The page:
Finance Minister Paschal Donohoe has refused to speculate on whether Ireland will sign up to a global minimum corporate tax rate of 15%.
The minister has warned of a two billion euro hit to corporate tax revenues in the short to medium term, amid the international reforms.
Mr Donohoe has vowed to defend Ireland’s 12.5% corporation tax, but said he would not speculate “on what my final position could be”, with negotiations ongoing.
Ireland is one of only five nations not to sign up to the major OECD agreement, which is backed by more than 130 countries worldwide, as well as the EU.
I’m not going to speculate on what my final position could be in relation to an agreement that isn’t yet finalised
Speaking to the Budgetary Oversight Committee on the summer economic statement on Thursday, Mr Donohoe insisted he is committed to defending the 12.5% rate.
He said: “I’m involved in a negotiation at the moment. And I’ve proven my commitment to standing by our rate, by virtue of the fact that we’re not in an agreement at the moment and in a minority of countries not in that agreement.
“I’m not going to speculate on what my final position could be in relation to an agreement that isn’t yet finalised, but my commitment to our rate is proven by where we are at the moment.
“What I’m doing at the moment attests my commitment to protecting and standing by our rate, and I’m not going to speculate in a negotiation on where things could be later in the year.
“I can commit to putting in place a very robust and very strong defence for what I’m doing. And I have proven that by my actions at the moment.”
Sinn Fein TD Pearse Doherty accused the minister of “conditioning” the public for a climbdown on the corporate tax rate.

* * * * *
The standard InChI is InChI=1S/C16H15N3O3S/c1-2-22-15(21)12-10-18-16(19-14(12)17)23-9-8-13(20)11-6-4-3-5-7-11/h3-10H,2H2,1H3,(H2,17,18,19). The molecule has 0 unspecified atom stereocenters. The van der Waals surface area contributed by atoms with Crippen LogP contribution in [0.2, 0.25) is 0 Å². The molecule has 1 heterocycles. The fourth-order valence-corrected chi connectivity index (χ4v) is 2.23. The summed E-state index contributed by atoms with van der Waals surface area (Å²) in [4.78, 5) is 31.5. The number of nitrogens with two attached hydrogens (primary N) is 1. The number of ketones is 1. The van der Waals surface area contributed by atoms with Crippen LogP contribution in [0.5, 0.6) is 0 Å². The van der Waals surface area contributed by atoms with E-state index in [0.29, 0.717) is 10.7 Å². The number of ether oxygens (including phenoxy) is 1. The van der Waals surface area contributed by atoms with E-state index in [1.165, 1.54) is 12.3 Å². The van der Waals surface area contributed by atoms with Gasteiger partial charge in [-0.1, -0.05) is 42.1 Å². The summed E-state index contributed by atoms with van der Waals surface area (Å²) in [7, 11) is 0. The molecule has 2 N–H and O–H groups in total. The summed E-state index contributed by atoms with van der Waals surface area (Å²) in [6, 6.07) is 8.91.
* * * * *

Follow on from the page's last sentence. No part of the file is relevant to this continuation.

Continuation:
He said: “Minister, others will look at what you’ve said, and more importantly, what you haven’t said.
Sinn Fein finance spokesman Pearse Doherty has accused the Finance Minister of ‘conditioning’ the public for a climbdown on the corporate tax rate (Niall Carson/PA)
“What successive finance ministers were willing to say, which is that you will not increase the 12.5% tax rate.
“Three months out from the conclusion of these negotiations, the fact that you’re not willing to say that, some will argue, maybe you’re in the process of conditioning the Irish people to be the first finance minister in more than a decade who is actually going to increase our corporation tax rate.”
Mr Doherty said this was “as a result of negotiations that aren’t going Ireland’s way, in terms of our interests”.
Mr Donohoe replied: “I want to remind Deputy Doherty that I am engaged in a negotiation and to make clear that my commitment to securing our rate and protecting it in our tax code is attested by my unwillingness to sign up to a consensus that is there at the moment.”
He warned that the reforms could impact Ireland’s balance sheet to the tune of two billion euro.
Mr Donohoe said: “While corporation tax has helped to ‘plug the gap’ in many areas of public policy in recent years, there is a very real possibility that this revenue stream will soon begin to decline.
“Further agreement is needed within the OECD framework. However, international corporate tax reform, when finalised, could reduce Ireland’s relative advantage in this area.
“While the potential revenue loss depends on many factors, my department’s estimate is that corporation tax could be impacted by up to two billion euro annually over the short to medium term.”